James F. Parker had been CEO of Southwest Airlines for only a few months in 2001 when he was thrown into the greatest crisis the U.S. airline industry had ever faced.
As the nation reeled from the Sept. 11 terrorist attacks with hijacked passenger planes, the airlines were grounded. People were afraid to fly, and Parker wondered whether if domestic airline industry would even survive.
Amid the uncertainty, Southwest had to make pressing business decisions, such as what to tell customers who wanted to cancel their reservations and get refunds. “We didn’t have time to do an economic analysis to figure out what the effects would be,” Parker said at a leadership conference in Buffalo on Monday. “We just had to make a gut decision based on what we thought was important.”
That decision was to give customers refunds if they wanted them, no strings attached. It was a risky policy: If customers flooded Southwest with demands for refunds, the airline might exhaust the money it needed to stay afloat. “We didn’t know at this point when would be able to resume flying, or if we would be able to resume flying,” he said.
As it turned out, Southwest wasn’t swamped with refund requests. Some ticket holders accepted credit toward a future flight. And some devoted customers even sent the airline money, wanting to help Southwest endure. “It’s hard to describe the emotion of opening an envelope and a $20 bill comes flittering out,” Parker said.
The donors were repaying kindness and generosity that Southwest employees had shown to them over the years. In one such case, an elderly woman’s son was supposed to drive from Tucson, Ariz., to meet her Southwest flight in Phoenix. Instead, he was seriously hurt in a car crash. When the woman landed in Phoenix, a Southwest employee tried to book her on a different airline to Tucson – Southwest doesn’t fly there – but he couldn’t find her a seat.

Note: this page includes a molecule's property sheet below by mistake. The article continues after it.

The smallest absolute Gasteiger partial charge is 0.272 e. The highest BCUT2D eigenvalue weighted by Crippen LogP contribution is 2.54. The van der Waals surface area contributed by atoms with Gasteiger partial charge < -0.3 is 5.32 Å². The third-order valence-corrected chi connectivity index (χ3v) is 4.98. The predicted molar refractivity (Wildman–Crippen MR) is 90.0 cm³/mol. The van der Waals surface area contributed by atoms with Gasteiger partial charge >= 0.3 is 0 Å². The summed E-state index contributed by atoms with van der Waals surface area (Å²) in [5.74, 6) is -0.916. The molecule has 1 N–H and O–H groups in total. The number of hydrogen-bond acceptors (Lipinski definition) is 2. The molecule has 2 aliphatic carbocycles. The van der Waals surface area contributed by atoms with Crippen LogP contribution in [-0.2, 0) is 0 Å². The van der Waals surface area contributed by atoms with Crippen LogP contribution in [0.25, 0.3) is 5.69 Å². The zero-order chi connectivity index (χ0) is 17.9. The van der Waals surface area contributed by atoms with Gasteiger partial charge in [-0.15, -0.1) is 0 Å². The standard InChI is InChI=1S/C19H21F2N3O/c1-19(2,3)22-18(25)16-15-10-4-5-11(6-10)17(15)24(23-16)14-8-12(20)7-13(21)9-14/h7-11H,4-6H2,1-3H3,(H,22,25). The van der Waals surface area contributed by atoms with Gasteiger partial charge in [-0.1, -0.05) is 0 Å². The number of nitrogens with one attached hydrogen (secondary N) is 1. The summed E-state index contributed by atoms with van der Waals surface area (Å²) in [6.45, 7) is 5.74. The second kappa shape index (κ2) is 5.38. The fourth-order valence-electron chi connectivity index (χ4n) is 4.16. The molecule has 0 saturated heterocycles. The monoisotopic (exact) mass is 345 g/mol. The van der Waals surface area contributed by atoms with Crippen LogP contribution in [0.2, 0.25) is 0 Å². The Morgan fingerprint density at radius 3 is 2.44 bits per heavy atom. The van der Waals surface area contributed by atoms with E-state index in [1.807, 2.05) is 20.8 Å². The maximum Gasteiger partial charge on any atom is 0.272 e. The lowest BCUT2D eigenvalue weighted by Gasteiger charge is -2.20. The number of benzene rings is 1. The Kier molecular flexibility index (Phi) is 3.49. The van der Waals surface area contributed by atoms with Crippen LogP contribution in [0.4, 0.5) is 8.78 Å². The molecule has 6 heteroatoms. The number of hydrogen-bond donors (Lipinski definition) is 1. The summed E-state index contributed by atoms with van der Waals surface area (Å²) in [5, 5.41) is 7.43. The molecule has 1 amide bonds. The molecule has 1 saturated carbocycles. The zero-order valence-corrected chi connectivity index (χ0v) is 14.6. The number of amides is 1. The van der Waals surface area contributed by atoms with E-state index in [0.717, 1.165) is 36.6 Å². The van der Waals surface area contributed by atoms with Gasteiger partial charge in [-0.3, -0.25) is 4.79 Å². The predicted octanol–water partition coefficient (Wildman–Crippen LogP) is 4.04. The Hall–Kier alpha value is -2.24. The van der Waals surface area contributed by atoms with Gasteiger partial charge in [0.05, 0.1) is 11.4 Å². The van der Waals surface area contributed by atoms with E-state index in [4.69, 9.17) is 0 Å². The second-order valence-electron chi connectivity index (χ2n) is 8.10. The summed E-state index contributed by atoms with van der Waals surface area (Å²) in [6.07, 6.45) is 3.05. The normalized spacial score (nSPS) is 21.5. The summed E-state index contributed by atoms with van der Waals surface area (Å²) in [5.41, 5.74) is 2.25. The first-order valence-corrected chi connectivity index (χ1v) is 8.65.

“He didn’t call headquarters and ask what to do,” Parker said. “He just went to the employee parking lot, got his car, and drove her to Tucson,” about 100 miles away.
In the wake of 9/11, Southwest, unlike many other airlines, did not to lay off employees or cut their pay. Southwest also faced a deadline to decide whether to make a planned $179 million contribution to an employee profit-sharing plan. Southwest made the payment.
The airline still managed to make money in the fourth quarter of 2001, and the airline has reported an annual net profit for 41 consecutive years – about $805 million in 2013.
Parker was general counsel at Southwest for 16 years before becoming CEO in 2001. He resigned as CEO in 2004; after running an airline in the immediate post-9/11 years, he says he was ready for a break.
But in speeches such as Monday’s, Parker draws on his experiences at the airline to make points about leadership. He believes a company like Southwest succeeds partly because its employees work together toward a big-picture goal of serving customers, instead of focusing strictly on doing their own jobs.
Effective leaders, he said, create an atmosphere where employees are proud of their jobs, understand the employer’s mission and want to do the right thing. “You can’t make people do the right thing, because if they don’t want to do it, there’s always going to be a way around it. But what you can do is make people want to do the right thing.”
Dallas-based Southwest has grown into the leading carrier at Buffalo Niagara International Airport since adding service there in October 2000. In March, Southwest accounted for 37 percent of all passengers boarding planes and 24 percent of the flights at the airport, according to Niagara Frontier Transportation Authority data.
Parker is no longer involved in Southwest’s decision-making, but he said Buffalo faces a geographical obstacle to more extensive air service. “It’s kind of at the end of our U.S. route system, so you don’t have the opportunity for a lot of through traffic as you do in many other mid-size markets. You can create a service pattern in an Oklahoma City or a Little Rock where you’ve got flights coming in and going out, and that’s not the case in Buffalo.”
Southwest’s rapid growth in Buffalo is a familiar experience for the airline, which draws customers with its low-fare model, Parker said. “We would grow the market. We didn’t really take passengers away from our competitors; we just grew the market.”
Parker, who lives in Texas, is 10 years removed from being CEO, and the airline industry has changed a lot since he left. The Great Recession struck. Fuel prices have soared. And he thinks the industry has gone through “most of the consolidation we will see for the near future, at least.”
Parker spoke at the Leadership 2.0 conference, organized by the Center for Leadership and Organizational Effectiveness in the University at Buffalo’s School of Management. About 170 people attended the daylong conference at the Buffalo Transportation Pierce-Arrow Museum.